The defining moments in Keith Urban's concert Friday night at American Airlines Center came near the end of the show, when he paired the 2013 single "Little Bit of Everything" with the new "John Cougar, John Deere, John 3:16."
In "John Cougar," the New Zealand-born Urban dreamed about being an all-encompassing all-American: "I'm Mark Twain on the Mississippi/I'm Hemingway with a shot of whiskey," he sang, going on to compare himself to Marilyn Monroe, John Wayne and John Cougar Mellencamp.
In the earlier tune, he sang about wanting all things at all times: "I wish I could take a cab down to the creek/And hang a disco ball from an old oak tree."
On one level, his all-embracing philosophy worked fine. The show was a 10-foot-tall layer-cake with dance tunes piled atop country-lite ballads supported by a thick slab of feel-good pop-rock songs.
Yet eventually, the music blurred together into a big gray blanket of generic country pop-rock. Urban didn't sound like John Cougar as much as he sounded like Garth Brooks trying to sound like Bryan Adams trying to sound like John Cougar.
Every now and then, a tune actually stood out, like "Blue Ain't Your Color," a gorgeous new R&B strut you could easily imagine Etta James singing, or "You Look Good In My Shirt," a twangy rocker that was the only song in the show that actually felt close to real country.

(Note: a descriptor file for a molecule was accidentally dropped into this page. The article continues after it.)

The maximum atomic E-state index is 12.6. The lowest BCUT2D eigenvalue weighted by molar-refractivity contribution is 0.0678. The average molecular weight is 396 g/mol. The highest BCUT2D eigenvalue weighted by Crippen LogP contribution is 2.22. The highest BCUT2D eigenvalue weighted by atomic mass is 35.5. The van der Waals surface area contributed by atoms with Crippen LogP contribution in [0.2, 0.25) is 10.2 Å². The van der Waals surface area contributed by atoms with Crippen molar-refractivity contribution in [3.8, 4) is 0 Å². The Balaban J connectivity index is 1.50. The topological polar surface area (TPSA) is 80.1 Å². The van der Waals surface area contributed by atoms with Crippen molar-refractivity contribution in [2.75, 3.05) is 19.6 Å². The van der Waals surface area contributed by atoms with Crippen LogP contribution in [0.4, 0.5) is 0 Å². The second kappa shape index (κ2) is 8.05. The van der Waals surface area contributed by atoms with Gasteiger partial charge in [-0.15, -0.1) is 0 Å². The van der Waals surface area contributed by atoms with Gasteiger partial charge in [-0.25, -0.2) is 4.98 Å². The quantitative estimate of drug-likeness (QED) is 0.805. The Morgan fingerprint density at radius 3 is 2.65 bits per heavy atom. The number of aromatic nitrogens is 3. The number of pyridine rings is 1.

And while Urban often outsources his songwriting to Nashville pros, he does stand out as the rare country-pop star who's a decent lead guitarist. While his meat-and-potatoes guitar style felt moldy at times, he did spice up several tunes with prickly flourishes of Jimi Hendrix and Neil Young.
Urban was joined onstage for several tunes by opener Brett Eldredge, and he also sang "We Were Us" with the show's other opener, Arlington's Marren Morris, ably filling the duet role occupied on record by Miranda Lambert. Earlier, a video version of Carrie Underwood showed up to duet with Urban on the peppy new dance-pop tune "The Fighter."
The cameos came off well, but Urban certainly didn't need extra star power. He was an affable, high-watt showman, constantly flashing his pearly-white choppers, name-checking local suburbs ("Anyone here from Plano?") and pulling a pair of flustered fans from Oklahoma on to the stage for a brief hug-and-chat session. Whipping out tons of flashy guitar-hero moves and footloose dance steps, Urban exuded the gleeful charm of a teenager putting on a show in front of his bedroom mirror.
Complain if you must about the Urbanization of country or the humdrum sound of his music. There's still something to be said for a tireless entertainer who knows how to light up an arena.
Thor Christensen is a Dallas writer and critic. He can be reached at Thorchris2@yahoo.com